GULFPORT, Miss. – Sitting in a chair on a Gulfport funeral home loading dock, her back to two refrigerated semi-trailers, Carolyn Bozzetti was devastated.

In one of the big trailers that held 60 of the Katrina dead was the body of her father, Barney Anderson, 84, of Gulfport.

It fell to Jason Green, manager of the Riemann Funeral Home, to console Bozzetti.

Even as harried coroner’s workers insisted that he give them his immediate attention, Green spoke softly to Bozzetti. At times people were talking to him from three directions. Strangers were pulling on his arm to tell him of their storm dead.

The loading dock at the funeral home was a terrible place Thursday for Bozzetti and Green. Both said their faith helped them through some of the worst days of their lives.

On Tuesday morning after Katrina passed, Green said it was his Catholic faith that kept him going. He showed up at St. John’s Catholic Church at 7:30 a.m. the day after Katrina hit.

He attended a small Mass with Monsignor Andrew Murray and the Rev. Chris Munsch. The church is right beside the funeral home.

“Without faith I wouldn’t be standing here,” said Green, who said his own church, St. Thomas’ Catholic Church, was heavily damaged.

Bozzetti said her family lost three homes.

Days have “become a blur.”

She has clung to her faith.

Munsch said that during the height of the storm he ran upstairs at the rectory of his church and opened the door of his bedroom.

“The ceiling was raining but it was still there,” he said. “The bedroom was breathing in and out, whoomph, whoomph. I just went back downstairs and prayed. Faith is what we have to look forward to, when it’s over. It’s what gives us hope,” he said.

He said religion is the secret to overcoming disaster for all faiths. He encouraged nonbelievers to come to his church if they seek spiritual shelter.

“That is all that many will have. Many have lost everything else,” he said.

For Jana Phillips, 23, whose family home in Oakport, Miss., was hit hard, faith was tangible. It was a small, white ceramic crucifix that still hung on the last fragment of wall standing in her bedroom.

On Thursday morning, Phillips attended another Mass officiated by Munsch.

Afterward, she said, “Faith is the only thing we have right now except for each other and our family.”

Kerwin Cuevas, 38, said he rode out three hurricanes before Katrina, but this storm brought out a Hail Mary and an Our Father. “Every time there was a big gust of wind,” he said. His family is Catholic.

He and his family were at his mother and father-in-law’s house in North Long Beach, Miss.

“This was total devastation. There is no comparison to those other hurricanes,” he said.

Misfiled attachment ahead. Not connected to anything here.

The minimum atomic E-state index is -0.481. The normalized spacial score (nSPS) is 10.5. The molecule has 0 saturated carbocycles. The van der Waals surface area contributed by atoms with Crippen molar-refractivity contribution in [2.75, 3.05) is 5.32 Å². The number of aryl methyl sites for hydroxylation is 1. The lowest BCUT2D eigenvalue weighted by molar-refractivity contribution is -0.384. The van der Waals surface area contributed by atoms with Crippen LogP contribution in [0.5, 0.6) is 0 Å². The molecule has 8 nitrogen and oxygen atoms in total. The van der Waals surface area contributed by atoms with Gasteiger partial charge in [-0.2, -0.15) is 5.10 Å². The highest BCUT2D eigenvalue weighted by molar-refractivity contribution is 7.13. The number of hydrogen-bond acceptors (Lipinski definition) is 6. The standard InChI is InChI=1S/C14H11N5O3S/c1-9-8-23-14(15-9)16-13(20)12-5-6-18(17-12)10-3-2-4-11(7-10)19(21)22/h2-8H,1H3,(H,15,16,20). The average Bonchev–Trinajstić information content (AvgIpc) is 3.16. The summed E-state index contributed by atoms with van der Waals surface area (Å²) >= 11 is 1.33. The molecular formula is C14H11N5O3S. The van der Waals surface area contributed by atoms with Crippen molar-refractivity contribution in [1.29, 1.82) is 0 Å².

And for the D’Angelo family, who evacuated to a Birmingham, Ala., motel, their Catholic faith meant shutting off the non-stop television news coverage and gathering in a circle.

Cliff D’Angelo, a former Gulfport city director of traffic control and safety, and his wife sat on the bed. Their children, 22-year-old student June D’Angelo and 13-year-old son Bubba sat in chairs. All joined hands and prayed. Cliff D’Angelo said the prayer was not for their home, which survived with only moderate damage, but for their neighbors and friends.

“We knew what this would bring,” he said after the Thursday morning Mass at St. John’s in Gulfport.

“As long as the family is together, I’m good,” said June D’Angelo.


For Methodist Melody Luke, 50, the height of Katrina drove her into a hallway of her family’s Gulfport home.

“We prayed and gave thanks to God. Faith is everything. Because without, there is nowhere else to cling,” said Luke.

No one is focused on the “why” questions yet at Biloxi’s Bay Vista Baptist Church, said Sunday school director David Atkins.

“It’s not ‘why.’ It’s ‘What do we do now; How do we get through,”‘ Atkins said.

He said Christian theology’s answer to “why” is that tragedy came after sin entered the world. But he said it’s not about punishment.

“God’s missionaries just got a practical lesson in compassion. We feel and know what others are going through because we have gone through it,” he said.

He and a dozen others stayed in the church during the hurricane.

“God was right here with us through it, and with those killed, whether we realized it or not,” he said.

On Tuesday after the storm Atkins found a woman walking on the beach crying. He hugged her, they talked and she asked, “How do we make it through this.”

“I told her, ‘One day at a time.”‘

(c) 2005, The Sun Herald (Biloxi, Miss.).

Visit The Sun Herald Online at

Distributed by Knight Ridder/Tribune Information Services.

AP-NY-09-01-05 1904EDT

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